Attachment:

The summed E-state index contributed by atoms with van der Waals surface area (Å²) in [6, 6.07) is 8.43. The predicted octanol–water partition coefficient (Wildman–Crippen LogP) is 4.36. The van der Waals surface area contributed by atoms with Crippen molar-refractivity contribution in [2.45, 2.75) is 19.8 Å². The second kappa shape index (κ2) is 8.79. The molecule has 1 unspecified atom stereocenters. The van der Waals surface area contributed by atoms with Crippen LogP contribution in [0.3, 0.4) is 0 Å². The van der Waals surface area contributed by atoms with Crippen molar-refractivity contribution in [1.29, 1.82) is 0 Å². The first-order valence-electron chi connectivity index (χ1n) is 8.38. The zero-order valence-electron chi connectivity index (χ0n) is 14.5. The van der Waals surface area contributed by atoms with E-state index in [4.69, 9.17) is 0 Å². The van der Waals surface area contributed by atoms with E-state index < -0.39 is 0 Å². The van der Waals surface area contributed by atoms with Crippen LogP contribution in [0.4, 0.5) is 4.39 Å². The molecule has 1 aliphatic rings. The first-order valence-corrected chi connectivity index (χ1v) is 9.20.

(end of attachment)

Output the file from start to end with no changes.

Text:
The summed E-state index contributed by atoms with van der Waals surface area (Å²) in [6, 6.07) is 8.43. The predicted octanol–water partition coefficient (Wildman–Crippen LogP) is 4.36. The van der Waals surface area contributed by atoms with Crippen molar-refractivity contribution in [2.45, 2.75) is 19.8 Å². The second kappa shape index (κ2) is 8.79. The molecule has 1 unspecified atom stereocenters. The van der Waals surface area contributed by atoms with Crippen LogP contribution in [0.3, 0.4) is 0 Å². The van der Waals surface area contributed by atoms with Crippen molar-refractivity contribution in [1.29, 1.82) is 0 Å². The first-order valence-electron chi connectivity index (χ1n) is 8.38. The zero-order valence-electron chi connectivity index (χ0n) is 14.5. The van der Waals surface area contributed by atoms with E-state index in [4.69, 9.17) is 0 Å². The van der Waals surface area contributed by atoms with E-state index < -0.39 is 0 Å². The van der Waals surface area contributed by atoms with Crippen LogP contribution in [0.4, 0.5) is 4.39 Å². The molecule has 1 aliphatic rings. The first-order valence-corrected chi connectivity index (χ1v) is 9.20.